Lurking in a basement under the modern Walbrook Square development in the City of London can be found the remains of The London Mithraeum, also known as the Temple of Mithras.
It’s one of London’s smaller museums and quite difficult to spot amongst all the concrete and steel, but inside you’ll find three floors covering Roman history, with changing exhibitions in the Bloomberg SPACE area on the ground floor.
The Bloomberg SPACE aims to showcase “the best in contemporary art whilst bringing fresh perspectives to the history of this unique site,” and on display until the 22nd Jan 2022 is their commission Proposal for Sach’ŏnwang-sa, by internationally renowned artist, Do Ho Suh.
The commission is inspired by the resonance between the Roman Temple of Mithras, on which Bloomberg SPACE is situated, and the ancient Korean temple, Sach’ŏnwang-sa, built circa 670 AD.
Suh’s large-scale sculpture offers a poetic reimagining of Sach’ŏnwang-sa, an emergency structure which, though shrouded in mystery, is known to have been made from ‘colourful silk’.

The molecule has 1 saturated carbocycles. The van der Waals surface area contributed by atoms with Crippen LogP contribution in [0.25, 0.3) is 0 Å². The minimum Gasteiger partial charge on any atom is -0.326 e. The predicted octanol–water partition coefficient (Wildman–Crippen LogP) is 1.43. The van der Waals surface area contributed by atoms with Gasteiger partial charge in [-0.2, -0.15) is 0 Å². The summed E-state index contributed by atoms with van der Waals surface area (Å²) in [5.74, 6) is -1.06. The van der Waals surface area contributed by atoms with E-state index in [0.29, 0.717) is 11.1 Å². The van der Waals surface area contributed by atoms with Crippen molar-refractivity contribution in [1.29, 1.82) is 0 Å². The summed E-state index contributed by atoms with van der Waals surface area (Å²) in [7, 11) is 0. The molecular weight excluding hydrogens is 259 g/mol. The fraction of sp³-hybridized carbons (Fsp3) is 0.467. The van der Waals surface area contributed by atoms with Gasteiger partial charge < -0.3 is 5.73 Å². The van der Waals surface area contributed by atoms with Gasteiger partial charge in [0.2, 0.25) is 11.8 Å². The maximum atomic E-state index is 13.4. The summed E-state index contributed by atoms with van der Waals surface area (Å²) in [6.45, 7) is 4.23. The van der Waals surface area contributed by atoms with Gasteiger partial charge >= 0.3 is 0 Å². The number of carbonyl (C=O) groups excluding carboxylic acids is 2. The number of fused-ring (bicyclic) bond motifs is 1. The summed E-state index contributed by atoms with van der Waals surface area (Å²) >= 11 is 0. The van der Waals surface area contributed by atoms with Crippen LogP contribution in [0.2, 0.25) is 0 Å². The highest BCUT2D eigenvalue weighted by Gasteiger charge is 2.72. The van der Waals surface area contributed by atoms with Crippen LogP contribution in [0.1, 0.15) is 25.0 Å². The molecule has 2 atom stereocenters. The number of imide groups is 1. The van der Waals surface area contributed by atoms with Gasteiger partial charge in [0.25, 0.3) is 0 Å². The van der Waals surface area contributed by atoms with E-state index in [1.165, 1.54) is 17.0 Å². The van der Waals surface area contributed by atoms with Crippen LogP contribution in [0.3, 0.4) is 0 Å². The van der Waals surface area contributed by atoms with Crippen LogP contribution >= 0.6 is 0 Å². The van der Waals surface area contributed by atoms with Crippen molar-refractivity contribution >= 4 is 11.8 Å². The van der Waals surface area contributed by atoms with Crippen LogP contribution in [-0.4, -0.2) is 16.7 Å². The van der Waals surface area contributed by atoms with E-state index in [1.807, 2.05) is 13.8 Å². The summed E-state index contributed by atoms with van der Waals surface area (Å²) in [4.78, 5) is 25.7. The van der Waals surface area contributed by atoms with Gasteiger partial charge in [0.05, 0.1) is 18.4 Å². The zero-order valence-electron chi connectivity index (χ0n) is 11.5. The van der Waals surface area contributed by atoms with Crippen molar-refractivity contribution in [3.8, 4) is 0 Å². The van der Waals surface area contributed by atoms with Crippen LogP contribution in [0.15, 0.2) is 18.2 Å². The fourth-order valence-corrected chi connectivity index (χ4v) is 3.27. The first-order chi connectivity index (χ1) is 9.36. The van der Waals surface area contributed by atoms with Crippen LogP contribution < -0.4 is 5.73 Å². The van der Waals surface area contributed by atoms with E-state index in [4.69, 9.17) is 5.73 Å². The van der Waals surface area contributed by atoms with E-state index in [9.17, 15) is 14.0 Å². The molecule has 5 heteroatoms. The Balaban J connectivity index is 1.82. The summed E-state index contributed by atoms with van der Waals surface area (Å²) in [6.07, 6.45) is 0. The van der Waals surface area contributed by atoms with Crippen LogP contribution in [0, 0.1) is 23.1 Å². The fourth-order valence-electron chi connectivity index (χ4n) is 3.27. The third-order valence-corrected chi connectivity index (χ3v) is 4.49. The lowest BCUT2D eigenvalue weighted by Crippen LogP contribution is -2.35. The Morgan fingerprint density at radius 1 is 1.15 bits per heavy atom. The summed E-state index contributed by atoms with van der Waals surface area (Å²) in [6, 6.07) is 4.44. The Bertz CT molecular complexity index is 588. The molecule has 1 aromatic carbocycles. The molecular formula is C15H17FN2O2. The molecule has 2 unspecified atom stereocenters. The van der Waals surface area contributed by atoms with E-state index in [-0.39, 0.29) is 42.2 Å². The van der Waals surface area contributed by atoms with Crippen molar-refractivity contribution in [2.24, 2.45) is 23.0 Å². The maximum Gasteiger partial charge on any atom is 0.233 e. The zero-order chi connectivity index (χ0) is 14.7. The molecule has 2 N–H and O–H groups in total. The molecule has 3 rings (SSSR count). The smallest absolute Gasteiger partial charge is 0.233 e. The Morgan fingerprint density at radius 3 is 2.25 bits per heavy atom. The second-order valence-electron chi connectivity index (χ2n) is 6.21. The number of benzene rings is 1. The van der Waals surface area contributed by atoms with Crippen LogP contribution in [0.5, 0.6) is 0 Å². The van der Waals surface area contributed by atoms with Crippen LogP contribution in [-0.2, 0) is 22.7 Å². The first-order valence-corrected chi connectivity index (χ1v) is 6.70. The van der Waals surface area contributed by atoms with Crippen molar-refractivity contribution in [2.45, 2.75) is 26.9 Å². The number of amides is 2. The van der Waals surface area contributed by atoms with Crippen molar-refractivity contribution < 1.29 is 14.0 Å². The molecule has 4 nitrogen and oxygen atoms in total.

The exhibition invites audiences to consider one of ancient Korea’s most significant, but enigmatic, archaeological sites while examining the concept of home and how it is formed. For Suh, the spaces we inhabit contain psychological energy, and his work makes visible markers of memory, personal experience and the need for sanctuary.
On an adjoining wall can be found a fascinating collection of Roman artefacts,
Go down a flight of stairs and you’re taken to a room with interactive displays explaining the Roman cult of Mithras, who used to meet on this site.
The main attraction is the reconstructed remains of the Temple of Mithras, a faithful recreation of the ruin that was discovered in 1954 by renowned archaeologist Professor W.F. Grimes during the excavations following the Blitz.
You enter the room in near-darkness, and are transported to London AD 240 via haze, light and the sound of footsteps, chanting and secret whispers.
It’s not a full-on, whizz bang multimedia blockbuster, but it’s incredibly calming and makes it easy to imagine yourself being in the temple thousands of years ago.
The use of light is particularly effective, creating illuminated walls around the temple ruins.